So close. With “Y’all Know,” Uncle Ill is so close to really getting it done that it’s frustrating. It’s a case of ifs and buts with this record, and it sounds like Ill is capable of something dope, but sadly he falls just short of the mark.
The album opens with a track called “Cho,” and creates a great first impression. Mad Chemist, the album’s producer, cooks up a beat that sounds like some b-boys are breakin outside an Italian pizzeria, with the strains of a squeeze-box combined with some heavy bass and drum loops. Uncle Ill sounds like he could come with a nice delivery, possessing a big voice that’s just a little gravelly. But it soon becomes apparent that “Cho” is just another ode to gettin the cash. It sounds like one of Busta’s tired old call-and-response “where my bitches at” tracks, but with about one-tenth the charisma. Disappointing, because the beat is definitely in tact, and suitable for pumping through car stereos. If only the rhymes were a bit more engaging. Here’s a sample of what Ill’s about:
“We roll on 20’s, no matter the cost. The fatter the cost, the more we gots to floss. For fortune and fame, Some still searchin in pain. My quest for success won’t die, scorchin in flames.”
Whatever. It’s no worse than what ninety percent of rappers spit daily. Certainly, Ill’s raps aren’t meant to get you thinking â€“ they’re inoffensive and passable for the most part. Once in a while though, Uncle Ill slips up and stretches a syllable too long, or tries to fit too many words in a paragraph. To many listeners, this probably won’t even be an issue, but it caught my attention more than a couple of times. I’m trying to say that, generally, Uncle Ill’s words got my attention for the wrong reasons, since most of what he says slides through one ear and out the other. I get the feeling Uncle Ill is limiting himself lyrically through the subject matter he’s rapping about. It’s strictly the usual suspects in the topic department though: money on “Cho”; fake thugs on, uh, “Fake Thugs”; creepin witcha girl on “My Celly.” The rest is composed of empty brags, and loud party anthems. That’s fine in and of itself. There are tons of artists out there who are potent when approaching shit like this. But what Uncle Ill has in confidence, he lacks in character. That is, he sounds like he’s not really meaning it when he raps, and comes out sounding uninteresting. He’s got an average flow, but the barely-adequate rhymes show their weaknesses only because of that fact. Let’s just say that if Ludacris was the MC on any one of these tracks, they could be Top 40 Hits. But Uncle Ill just ain’t Ludacris, I guess. Case in point: on the title track, Ill boasts, “Without Parker Brothers, I’m out for Monopoly.” Banal, been-there, done-that punchlines are the order of the day.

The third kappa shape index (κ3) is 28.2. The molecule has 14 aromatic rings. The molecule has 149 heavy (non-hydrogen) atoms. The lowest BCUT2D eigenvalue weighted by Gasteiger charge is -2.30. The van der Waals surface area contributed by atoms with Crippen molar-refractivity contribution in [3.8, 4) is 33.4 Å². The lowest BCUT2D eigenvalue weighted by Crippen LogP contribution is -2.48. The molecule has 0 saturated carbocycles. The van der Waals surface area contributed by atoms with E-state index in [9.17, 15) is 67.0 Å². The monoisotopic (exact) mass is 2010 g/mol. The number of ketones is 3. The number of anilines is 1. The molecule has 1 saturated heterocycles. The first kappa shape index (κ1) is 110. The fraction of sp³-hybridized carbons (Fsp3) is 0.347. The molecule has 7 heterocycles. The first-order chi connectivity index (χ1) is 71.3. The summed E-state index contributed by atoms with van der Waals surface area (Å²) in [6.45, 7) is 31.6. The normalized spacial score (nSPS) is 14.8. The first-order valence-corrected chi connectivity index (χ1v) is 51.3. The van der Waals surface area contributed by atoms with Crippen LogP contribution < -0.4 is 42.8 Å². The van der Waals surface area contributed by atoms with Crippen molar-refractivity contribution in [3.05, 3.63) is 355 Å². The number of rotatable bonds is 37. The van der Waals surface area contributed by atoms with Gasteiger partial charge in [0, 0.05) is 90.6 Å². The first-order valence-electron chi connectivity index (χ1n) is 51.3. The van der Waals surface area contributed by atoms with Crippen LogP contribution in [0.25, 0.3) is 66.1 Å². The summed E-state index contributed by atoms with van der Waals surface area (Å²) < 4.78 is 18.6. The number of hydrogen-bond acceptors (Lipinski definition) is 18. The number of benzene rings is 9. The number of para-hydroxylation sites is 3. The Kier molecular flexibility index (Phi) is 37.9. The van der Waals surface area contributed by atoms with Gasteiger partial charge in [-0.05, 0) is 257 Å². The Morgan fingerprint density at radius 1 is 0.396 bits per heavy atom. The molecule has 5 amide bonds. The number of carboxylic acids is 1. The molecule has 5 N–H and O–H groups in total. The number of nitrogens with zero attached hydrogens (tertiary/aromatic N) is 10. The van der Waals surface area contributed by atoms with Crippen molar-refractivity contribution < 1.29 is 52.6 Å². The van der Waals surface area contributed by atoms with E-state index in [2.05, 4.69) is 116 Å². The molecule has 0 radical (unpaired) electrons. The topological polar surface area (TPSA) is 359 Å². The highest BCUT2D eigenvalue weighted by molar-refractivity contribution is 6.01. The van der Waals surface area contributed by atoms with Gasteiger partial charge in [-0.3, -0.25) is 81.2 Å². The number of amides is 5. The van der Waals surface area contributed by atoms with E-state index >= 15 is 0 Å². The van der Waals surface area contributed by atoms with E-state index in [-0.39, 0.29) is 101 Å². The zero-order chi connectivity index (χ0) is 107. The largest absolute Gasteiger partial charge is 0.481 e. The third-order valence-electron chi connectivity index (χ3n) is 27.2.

The only time Uncle Ill ever gets really, truly wack is on the choruses to some of the tracks. One offender is “My Celly,” in which Jasmine Williams wails some cornball-ass nonsense about “I’ve got caller I.D. so I can see it’s you.” If you’re gonna have a girl with a nice voice sing on the hook, give her something to sing, dammit! Even worse, though, is “Stress.” On this track, Mad Chemist sets up a nice symphonic melody â€“ real Phantom of the Opera shit â€“ and Uncle Ill ruins it with a dumb, childish track about how much he hates his girlfriend of ten years. The hook actually goes like this: “I hate you. I hate you. I swear I do.” Trust me, it ain’t pretty.
Safe to say that the lyrics on “Y’all Know” take a backseat to the beats. The real star of this show is Mad Chemist, who produced 12.5 of the album’s 14 tracks (he co-produced one). His club-friendly tracks are the only ingredient that really kept me interested throughout. His production wouldn’t at all sound out of place on any of today’s top-selling rap albums, with a sound that seems influenced by people like Scott Storch or Mr. P Diddy. Keyboards, drum loops, and explosive bass make for beats that are engaging once, entertaining twice, and disposable after that. Bubblegum beats really â€“ good clean fun for a minute, but they won’t stay with you for long.
“Y’all Know” is a decent album, but it won’t be taking the world by storm. Give it a listen if you just need something to bump in the background at your house party, or if you’re looking for some of that brainless, Big Truck Shit. Good for what it is, but nothing more.